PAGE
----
made a $10,607 payment to one lender in December 2007, and a $7,464 payment in August 2008. Mr. McClure said he doesn’t think the case signals a need for the city to rework its belowmarket-rate housing policy. “This is the first time we’ve ever had to do this,” he said. “You don’t necessarily change a whole system because of one circumstance.” A
N E W S
Helicopter pilot, M-A grad James Rowen dies at 32 It’s not for everyone, being a helicopter pilot. For James Marshall Rowen, who grew up in Menlo Park and Atherton, it was a childhood dream that he made come true. On location in Panama with his commercial license, Mr. Rowen ferried members of the TV crew for the program “Survivor,” and he was aiming for South Africa and a job flying over game preserves to monitor wildlife populations, his mother Suzanne Rowen said in an interview. That part of his dreams will not come to pass. Mr. Rowen died peacefully at his home in Atherton on Dec. 6, relatives said. He was 32. A memorial service for Mr. Rowen is set for Saturday, Jan. 9. Mr. Rowen attended Phillips Brooks School in Menlo Park and Crystal Springs Uplands School, and graduated from Menlo-Atherton High School in 1996. At M-A, he played soccer and baseball and liked sailing. He also liked to help other people, his mother said. He attended the University of California at Santa Barbara, but left school to pursue helicopter work, she said. “He was a natural pilot,” and the helicopter’s multi-directional capabilities challenged and interested him, his mother said. “Blending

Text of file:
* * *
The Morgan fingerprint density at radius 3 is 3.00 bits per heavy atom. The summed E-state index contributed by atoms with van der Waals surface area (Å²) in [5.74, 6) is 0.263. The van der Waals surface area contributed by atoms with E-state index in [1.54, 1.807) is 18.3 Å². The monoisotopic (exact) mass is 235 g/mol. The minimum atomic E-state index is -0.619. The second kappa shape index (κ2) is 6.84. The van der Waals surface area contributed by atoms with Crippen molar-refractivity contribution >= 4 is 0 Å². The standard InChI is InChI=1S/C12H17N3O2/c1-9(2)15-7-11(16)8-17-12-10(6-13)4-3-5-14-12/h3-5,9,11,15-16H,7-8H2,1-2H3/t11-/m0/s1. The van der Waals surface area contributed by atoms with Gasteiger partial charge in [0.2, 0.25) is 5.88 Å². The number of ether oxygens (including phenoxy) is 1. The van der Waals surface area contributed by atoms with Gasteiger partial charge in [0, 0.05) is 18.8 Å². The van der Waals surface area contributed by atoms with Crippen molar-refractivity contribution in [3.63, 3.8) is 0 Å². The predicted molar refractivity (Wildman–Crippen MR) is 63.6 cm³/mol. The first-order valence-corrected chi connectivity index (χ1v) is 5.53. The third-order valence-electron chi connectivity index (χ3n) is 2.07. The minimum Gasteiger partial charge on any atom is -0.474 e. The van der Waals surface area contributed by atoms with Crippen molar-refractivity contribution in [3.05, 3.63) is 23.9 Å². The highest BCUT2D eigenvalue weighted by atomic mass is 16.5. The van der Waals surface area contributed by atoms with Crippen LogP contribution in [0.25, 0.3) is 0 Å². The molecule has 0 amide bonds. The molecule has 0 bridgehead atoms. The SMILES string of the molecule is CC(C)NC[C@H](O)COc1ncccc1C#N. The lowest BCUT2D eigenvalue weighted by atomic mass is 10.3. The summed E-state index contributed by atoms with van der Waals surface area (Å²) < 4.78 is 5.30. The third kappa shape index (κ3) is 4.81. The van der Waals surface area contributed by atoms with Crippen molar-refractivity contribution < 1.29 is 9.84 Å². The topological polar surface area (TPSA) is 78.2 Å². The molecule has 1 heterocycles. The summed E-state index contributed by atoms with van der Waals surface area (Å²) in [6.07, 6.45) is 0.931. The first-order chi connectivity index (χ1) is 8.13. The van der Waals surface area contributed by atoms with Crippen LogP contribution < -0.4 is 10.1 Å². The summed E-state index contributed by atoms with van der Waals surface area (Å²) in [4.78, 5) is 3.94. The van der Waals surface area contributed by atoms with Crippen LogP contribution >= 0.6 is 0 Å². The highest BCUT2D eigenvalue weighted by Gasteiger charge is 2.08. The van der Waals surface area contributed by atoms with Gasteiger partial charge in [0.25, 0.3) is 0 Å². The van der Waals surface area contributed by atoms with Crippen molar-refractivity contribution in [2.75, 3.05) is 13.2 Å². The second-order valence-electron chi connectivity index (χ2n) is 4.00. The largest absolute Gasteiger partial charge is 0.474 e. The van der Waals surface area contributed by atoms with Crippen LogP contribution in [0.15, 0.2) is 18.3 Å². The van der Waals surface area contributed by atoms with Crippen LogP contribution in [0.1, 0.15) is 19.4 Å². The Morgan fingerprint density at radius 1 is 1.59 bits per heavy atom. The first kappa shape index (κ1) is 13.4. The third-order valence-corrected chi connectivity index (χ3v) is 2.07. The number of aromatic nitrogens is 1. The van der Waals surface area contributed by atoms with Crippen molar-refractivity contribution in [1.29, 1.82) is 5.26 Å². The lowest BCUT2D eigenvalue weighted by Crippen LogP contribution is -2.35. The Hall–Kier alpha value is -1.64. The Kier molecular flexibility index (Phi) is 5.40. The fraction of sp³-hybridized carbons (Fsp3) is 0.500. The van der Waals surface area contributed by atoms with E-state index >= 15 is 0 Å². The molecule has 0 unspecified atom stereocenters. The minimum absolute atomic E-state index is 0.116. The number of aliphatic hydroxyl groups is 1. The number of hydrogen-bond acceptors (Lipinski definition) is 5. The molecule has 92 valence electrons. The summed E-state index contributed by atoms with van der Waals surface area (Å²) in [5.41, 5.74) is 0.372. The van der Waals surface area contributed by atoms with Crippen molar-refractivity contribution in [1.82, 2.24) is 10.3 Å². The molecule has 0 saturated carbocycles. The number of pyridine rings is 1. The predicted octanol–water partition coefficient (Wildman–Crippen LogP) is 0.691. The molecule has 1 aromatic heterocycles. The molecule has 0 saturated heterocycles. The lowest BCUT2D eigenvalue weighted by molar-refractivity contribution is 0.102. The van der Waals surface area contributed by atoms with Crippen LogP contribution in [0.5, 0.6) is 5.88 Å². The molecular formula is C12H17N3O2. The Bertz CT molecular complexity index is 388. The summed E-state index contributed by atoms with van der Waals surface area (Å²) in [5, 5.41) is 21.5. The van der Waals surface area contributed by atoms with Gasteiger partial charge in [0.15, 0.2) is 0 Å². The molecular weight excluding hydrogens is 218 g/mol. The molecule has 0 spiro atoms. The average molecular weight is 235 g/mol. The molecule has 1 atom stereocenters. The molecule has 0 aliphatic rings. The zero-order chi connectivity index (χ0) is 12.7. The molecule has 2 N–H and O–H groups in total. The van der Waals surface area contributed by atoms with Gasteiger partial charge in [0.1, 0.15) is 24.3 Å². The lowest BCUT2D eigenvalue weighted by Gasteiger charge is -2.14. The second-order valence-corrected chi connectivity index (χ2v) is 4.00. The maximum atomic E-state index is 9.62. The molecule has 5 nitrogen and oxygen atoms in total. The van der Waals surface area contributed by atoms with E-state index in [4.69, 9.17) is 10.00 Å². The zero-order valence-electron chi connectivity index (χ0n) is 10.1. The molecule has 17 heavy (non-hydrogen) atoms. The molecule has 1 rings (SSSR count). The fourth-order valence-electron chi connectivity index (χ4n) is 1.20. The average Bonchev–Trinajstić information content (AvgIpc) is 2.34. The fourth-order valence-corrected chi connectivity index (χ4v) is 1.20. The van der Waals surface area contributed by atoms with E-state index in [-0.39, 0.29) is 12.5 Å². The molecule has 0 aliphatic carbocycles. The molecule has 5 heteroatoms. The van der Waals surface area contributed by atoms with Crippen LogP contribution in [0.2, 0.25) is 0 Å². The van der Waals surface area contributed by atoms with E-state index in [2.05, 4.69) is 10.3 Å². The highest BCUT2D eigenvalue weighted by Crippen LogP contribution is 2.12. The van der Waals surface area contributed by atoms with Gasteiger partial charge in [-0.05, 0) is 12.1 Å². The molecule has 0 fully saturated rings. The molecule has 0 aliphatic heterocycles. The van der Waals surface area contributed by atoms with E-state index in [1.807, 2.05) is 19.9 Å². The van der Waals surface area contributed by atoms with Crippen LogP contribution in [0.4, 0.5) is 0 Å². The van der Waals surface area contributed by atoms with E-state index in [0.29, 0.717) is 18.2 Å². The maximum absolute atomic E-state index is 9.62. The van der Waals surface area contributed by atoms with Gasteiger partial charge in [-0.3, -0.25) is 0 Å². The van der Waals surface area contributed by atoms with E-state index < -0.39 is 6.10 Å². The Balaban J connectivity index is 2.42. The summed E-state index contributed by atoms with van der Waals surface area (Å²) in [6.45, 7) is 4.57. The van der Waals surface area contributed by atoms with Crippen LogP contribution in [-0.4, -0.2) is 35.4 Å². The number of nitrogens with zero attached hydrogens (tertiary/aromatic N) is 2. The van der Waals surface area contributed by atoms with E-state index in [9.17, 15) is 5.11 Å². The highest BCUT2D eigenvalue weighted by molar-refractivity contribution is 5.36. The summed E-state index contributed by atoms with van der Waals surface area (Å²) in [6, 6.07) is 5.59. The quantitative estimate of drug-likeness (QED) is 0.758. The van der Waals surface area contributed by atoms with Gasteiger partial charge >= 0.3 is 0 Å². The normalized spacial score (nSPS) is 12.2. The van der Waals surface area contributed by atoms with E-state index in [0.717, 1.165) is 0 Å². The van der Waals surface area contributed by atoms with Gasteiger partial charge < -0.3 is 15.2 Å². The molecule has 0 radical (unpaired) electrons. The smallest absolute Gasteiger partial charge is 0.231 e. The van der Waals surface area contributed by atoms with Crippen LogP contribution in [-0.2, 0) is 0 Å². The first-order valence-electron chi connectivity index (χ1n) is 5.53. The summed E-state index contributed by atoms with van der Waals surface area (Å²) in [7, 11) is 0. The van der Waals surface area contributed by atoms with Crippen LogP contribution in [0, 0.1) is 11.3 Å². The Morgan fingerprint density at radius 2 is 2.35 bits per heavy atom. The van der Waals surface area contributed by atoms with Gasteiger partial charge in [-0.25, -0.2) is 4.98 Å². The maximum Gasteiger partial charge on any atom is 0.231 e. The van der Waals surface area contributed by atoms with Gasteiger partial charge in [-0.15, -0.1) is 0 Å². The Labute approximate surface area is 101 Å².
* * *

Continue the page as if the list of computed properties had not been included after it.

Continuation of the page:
all of that was his passion,” she said. “He could just do it. Unfortunately, he didn’t get the chance to make that his career.” James Marshall “His pass- Rowen ing reminds us that life is short and is to be lived to its fullest,” family members said in a statement. “His life, though brief, was full and meaningful. His absence in our lives is fully apparent.” In addition to his mother, Mr. Rowen is survived by his father Steven of Atherton; and his sisters, Elizabeth of San Francisco and Stephanie of Menlo Park. The Jan. 9 memorial service begins at 3 p.m. at Redeemer Lutheran Church, 468 Grand St. in Redwood City. The Rowen family asks that anyone with thoughts and stories about their son to write to JamesRowenLegacy@gmail.com The family also requests that donations in memory of Mr. Rowen be made to The Juvenile Bipolar Research Foundation at 550 Ridgewood Road in Maplewood, NJ 07040. The foundation’s Web site is www.jbrf.org.
Menlo checkpoint nabs 30 drivers A Menlo Park checkpoint in the 1000 block of Marsh Road on Saturday and Sunday, Dec. 26 and 27, netted 30 vehicles towed away between 8 p.m. and 2 a.m., including five for suspicion of drunken driving and 25 due to unlicensed drivers, Menlo Park police report. The checkpoint was near Florence Street and the post office. Officers from San Mateo County’s 23 law enforcement agencies made 131 arrests on drunken driving charges over the 10-day
period from Dec. 18 to Dec. 27, according to statistics from the California Avoid campaign, the multi-agency effort to catch drunken drivers that continues until Sunday, Jan. 3. The arrests, all the result of routine traffic stops, represent a 7 percent increase over the 122 arrests from routine stops in the county during the same period a year ago. However, last year there were 37 additional arrests at checkpoints and by DUI strike teams.
“There‘s no place like home.”
Redwood City - San Mateo - San Jose